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Cast Iron Launches Cloud Integration Platform

Combining data synchronization with process-support and mashup capabilities, OmniConnect addresses on-premise-to-cloud and cloud-to-cloud integration.

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"It's a hybrid world and it's going to continue to be a hybrid world," said Chandar Pattabhiram of Cast Iron Systems in an interview. In other words, companies will need to blend data from on-premise applications with cloud offerings such as software-as-a-service (SaaS) for some time to come.

Cast Iron OmniConnect, a cloud integration platform announced Tuesday, is expressly designed to integrate public and private cloud services with on-premise applications. Targeting both end users and SaaS service providers, the offering combines classic data integration capabilities, like migration, cleansing, and synchronization, with process integration.

"If you're trying to integrate Salesforce.com to SAP to support an order-to-cash process, for example, OmniConnect offers two-way, system-to-system, event-driven integration that is real-time rather than batch oriented," said Pattabhiram, Cast Iron's vice president of channel and product marketing.

OmniConnect also supports user-interface mashups that can combine cloud-delivered data and services. An example of such a mashup is Amazon.com's embedding of FedEx shipment tracking information within its own user interface.

"We have capabilities within our studio in which you can define functions and rules by which you can extract data from one application and define where you want to put it within another application," Pattabhiram said.

Whether an integration scenario is cloud-to-cloud or cloud-to-enterprise, administrators can design, implement, and manage multiple projects entirely in the cloud. This gives large companies and ISVs one place in which to manage integration services. "If you're integrating SAP with Salesforce on one continent and Siebel and another SaaS service on another, you can still do it all from one data center rather than having separate management consoles for each project," he said.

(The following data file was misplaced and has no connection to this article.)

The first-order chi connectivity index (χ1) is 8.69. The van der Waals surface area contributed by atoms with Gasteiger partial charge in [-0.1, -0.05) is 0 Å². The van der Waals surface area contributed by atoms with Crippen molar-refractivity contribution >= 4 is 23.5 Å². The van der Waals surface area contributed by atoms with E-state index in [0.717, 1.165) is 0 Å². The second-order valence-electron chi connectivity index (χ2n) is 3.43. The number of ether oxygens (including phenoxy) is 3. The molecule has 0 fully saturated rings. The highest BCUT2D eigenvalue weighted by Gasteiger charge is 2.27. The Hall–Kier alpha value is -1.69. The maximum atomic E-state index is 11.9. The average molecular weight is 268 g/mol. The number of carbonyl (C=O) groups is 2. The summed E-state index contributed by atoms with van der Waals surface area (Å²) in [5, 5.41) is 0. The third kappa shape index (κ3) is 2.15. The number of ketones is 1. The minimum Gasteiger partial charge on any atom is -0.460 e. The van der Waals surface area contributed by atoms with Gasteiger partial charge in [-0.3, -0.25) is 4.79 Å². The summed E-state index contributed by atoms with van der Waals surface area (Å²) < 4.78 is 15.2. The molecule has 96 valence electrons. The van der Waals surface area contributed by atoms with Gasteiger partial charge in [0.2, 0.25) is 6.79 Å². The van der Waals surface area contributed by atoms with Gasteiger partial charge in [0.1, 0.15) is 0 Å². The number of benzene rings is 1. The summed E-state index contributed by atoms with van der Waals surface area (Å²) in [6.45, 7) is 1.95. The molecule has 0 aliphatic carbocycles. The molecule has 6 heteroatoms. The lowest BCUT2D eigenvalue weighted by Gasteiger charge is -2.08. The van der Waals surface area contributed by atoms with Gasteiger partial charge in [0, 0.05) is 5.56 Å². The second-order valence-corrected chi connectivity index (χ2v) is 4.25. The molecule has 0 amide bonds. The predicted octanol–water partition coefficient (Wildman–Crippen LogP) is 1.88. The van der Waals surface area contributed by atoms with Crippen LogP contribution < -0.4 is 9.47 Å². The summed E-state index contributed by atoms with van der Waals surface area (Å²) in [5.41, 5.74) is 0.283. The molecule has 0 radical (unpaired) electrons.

OmniConnect includes more than 200 reusable Template Integration Processes that support common cloud and on-premise applications. In addition, a Connector Development Kit is said to simplify development of connections to new applications and data sources, with reuse and "snap-in" connectivity saving IT and service providers time when building integrations.

The integration challenges Cast Iron is tackling are crucial to the success of SaaS deployments and the growth of cloud computing, according to Robert Mahowald, IDC's research vice president covering SaaS and Cloud Services.

"Offering simple, cloud-based integrations and tailoring them toward specific customer scenarios is a winning approach," Mahowald said, alluding to OmniConnect's templated integrations. "Cast Iron covers all the point-in-time and ongoing cloud-based integrations that most customers have."

Cast Iron is not alone in addressing the cloud integration challenge. Competitors Informatica and NetIQ take more of a comprehensive, data-governance approach, Mahowald said.

"Cast Iron tends to do projects where they are there for a short period of time building integrations, whereas the other guys want to be a data migration, data integration, data quality, and data loading partner for the long term," he explained.

The OmniConnect platform itself is offered in the cloud, as a multi-tenant SaaS service, on premise, through a Web-administered physical appliance, or as a virtual appliance hosted by Cast Iron.

Simple integration services for flat-files and databases start at $500 per month. More complex integrations between SaaS services and on-premise applications cost approximately $1,500 per month. Integration involving six or more enterprise end-points, including SaaS and multiple on-premise applications, starts at around $4,500 per month.

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